My aunt had a wringer washer, too, and she had long, almost waist-long hair. She was in the basement once, doing the laundry, and got her hair caught in the wringer, which yanked her clear up to the rollers, stuck there for hours, unable to free herself. By the time my uncle got home to release her, she had to cut off all her hair. For the next forty-some years of her life she never afterward had hair longer than two inches.

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    1. Karen, that is the most horrific story I've ever heard. Seriously, it sounds like a Stephen King novel in miniature.

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    2. I know, right? It traumatized me, and I wasn't even there.

      We later lived in that same house, and that basement scared the wits out of me.

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  20. Here's a question: Do people still separate colors from lights? I read in "Real Simple" that it isn't necessary after an initial separate washing of an item that might bleed. It's ingrained in me to sort into separate loads, although I have friends with kids who just throw everything together in the interest of time. Thoughts?

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    1. Hub does our laundry and the Hooligans do theirs - I’m pretty sure there’s no separating happening there. LOL. I only do towels and sheets once a week. No separating there either!

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    2. I'm a total segregationist. Whites, lights and darks. Part of that is because I like to bleach my whites, and part is because my machine is old and has basically two settings, VERY cold or hot hot hot.

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    3. Yes, I separate. And I bleach our white sheets and towels, so always do them in separate loads.

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    4. My husband still separates ours, but our 24-year-old son throws everything he owns together in one load, and honestly, I have yet to see it damage anything. (He has been away from home long enough now that he truly appreciates the opportunity to bring his laundry and do it at our house when he visits. It makes me chuckle.)

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    5. I separate color clothes from the whites, but that's the extent of my "separation anxiety". Unless you count the sheets and such getting done separately from the clothes.

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    6. Not separating the lights from the darks would trigger such an anxiety attack. I'm not willing to risk it.

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    7. NO - I just throw it all in and everything comes out just fine.

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    8. People wear white? No, seriously, I throw it all in together and it's fine. Of course, most of my clothing is dark so it probably wouldn't matter much.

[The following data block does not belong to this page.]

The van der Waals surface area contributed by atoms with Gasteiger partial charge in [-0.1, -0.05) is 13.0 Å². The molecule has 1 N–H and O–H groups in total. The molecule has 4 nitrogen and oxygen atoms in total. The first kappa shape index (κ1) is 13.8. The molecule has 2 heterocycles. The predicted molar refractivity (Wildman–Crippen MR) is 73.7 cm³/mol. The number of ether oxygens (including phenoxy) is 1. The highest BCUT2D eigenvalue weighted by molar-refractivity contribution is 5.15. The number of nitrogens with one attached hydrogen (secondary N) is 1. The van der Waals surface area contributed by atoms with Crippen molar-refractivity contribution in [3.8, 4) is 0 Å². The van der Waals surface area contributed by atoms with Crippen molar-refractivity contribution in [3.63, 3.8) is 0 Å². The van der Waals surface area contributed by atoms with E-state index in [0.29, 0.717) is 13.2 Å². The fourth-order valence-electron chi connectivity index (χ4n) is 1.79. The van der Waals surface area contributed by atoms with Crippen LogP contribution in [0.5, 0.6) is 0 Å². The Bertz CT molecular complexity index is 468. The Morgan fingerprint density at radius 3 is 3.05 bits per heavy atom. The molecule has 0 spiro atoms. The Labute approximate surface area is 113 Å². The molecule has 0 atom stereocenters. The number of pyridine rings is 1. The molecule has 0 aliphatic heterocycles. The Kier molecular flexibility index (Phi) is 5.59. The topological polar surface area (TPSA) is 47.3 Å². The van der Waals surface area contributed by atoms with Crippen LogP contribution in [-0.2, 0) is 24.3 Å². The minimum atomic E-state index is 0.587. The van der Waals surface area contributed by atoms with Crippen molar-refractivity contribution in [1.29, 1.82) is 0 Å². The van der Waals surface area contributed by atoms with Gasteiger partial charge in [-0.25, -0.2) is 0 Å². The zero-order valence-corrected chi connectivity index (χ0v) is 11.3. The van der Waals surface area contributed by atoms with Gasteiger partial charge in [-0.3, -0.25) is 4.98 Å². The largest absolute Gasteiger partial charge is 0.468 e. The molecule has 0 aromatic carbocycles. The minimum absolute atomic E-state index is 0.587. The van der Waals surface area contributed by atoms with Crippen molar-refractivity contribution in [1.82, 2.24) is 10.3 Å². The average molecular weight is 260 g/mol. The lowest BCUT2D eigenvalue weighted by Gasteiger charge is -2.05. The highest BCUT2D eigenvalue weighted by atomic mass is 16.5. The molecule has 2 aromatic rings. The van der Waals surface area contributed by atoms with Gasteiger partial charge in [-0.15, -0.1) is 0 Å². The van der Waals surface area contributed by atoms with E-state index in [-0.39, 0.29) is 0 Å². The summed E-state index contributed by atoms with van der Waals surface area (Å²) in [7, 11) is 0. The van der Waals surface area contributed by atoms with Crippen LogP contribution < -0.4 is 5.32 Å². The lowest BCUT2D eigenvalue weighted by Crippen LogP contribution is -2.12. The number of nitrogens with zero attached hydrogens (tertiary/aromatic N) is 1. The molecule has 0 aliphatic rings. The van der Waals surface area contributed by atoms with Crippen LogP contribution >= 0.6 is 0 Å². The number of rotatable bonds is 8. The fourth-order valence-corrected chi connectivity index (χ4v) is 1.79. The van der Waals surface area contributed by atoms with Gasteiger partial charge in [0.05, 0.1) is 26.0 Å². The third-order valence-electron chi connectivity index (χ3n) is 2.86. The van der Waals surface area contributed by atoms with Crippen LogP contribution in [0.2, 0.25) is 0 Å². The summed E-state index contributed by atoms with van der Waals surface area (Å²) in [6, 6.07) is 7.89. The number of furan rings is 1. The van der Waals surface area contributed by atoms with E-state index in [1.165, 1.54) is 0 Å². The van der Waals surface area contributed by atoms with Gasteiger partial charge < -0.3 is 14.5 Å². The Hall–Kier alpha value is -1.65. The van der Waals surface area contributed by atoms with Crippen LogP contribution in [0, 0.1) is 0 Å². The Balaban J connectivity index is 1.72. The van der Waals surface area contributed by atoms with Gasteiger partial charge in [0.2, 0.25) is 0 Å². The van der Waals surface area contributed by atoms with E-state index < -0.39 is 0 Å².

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    9. Okay, once I didn't-- with great fear. But I was n a rush. ALL FINE.

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  21. Laundry.....wringer washer that was hooked up in the kitchen sink in the first home I remember, Mom would roll it in and roll it out, clothesline in the backyard. Grandma's wringer washer was in the basement but then everything started in the basement at that house, her home was built on a small hill, so the basement was ground level in the back of the house. Three, no four clotheslines stretched across one of the lawns from strong pipes. There was enough space between the lines the hang and swing from.... Or try to do chin-ups. Grandma was so excited when they upgraded the basement and she got a new washer AND dryer. Of course, by then the sheets were sent to the laundry. Actually, sheets dried on the line is one of my favorite memories and, if I could, I would prefer that method all Spring, Summer and Fall but, alas, apartment dwelling does not encourage it. Wait, actually I could, rules state that the laundry has to come in by 7pm.....nah, don't need the neighbors admiring my laundry. I do have a clothesline I could put up if I wanted to... Nope

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    1. Deana, you're just not trying hard enough!

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  22. Julia, the Maytag in the last photo looks like the machine my mother-in-law had! But I keep going back and drooling over the photo of the perfect modern laundry room. Sigh, not in this house, but mine would be a whole lot better if I would just find the time to give it a good clear out and reorganization.

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  23. I always liked during laundry when my 3 kids were young.I could SIT & watch TV while I folded diapers and clothes.Did it daily then.Now it's just the 2 of us,for the moment? and I only do 2 loads on the weekend.Always use my outdoor line when weather is good- a chance to get outdoors!Rhys, hated when I'd find clean clothes in with dirty laundry from 1 daughter also!! (I loved to help my Grandmother on (wringer) wash day ,which she used up until 1968. She'd let me do the 'blueing'. I also love doing dishes and have never used a dishwasher,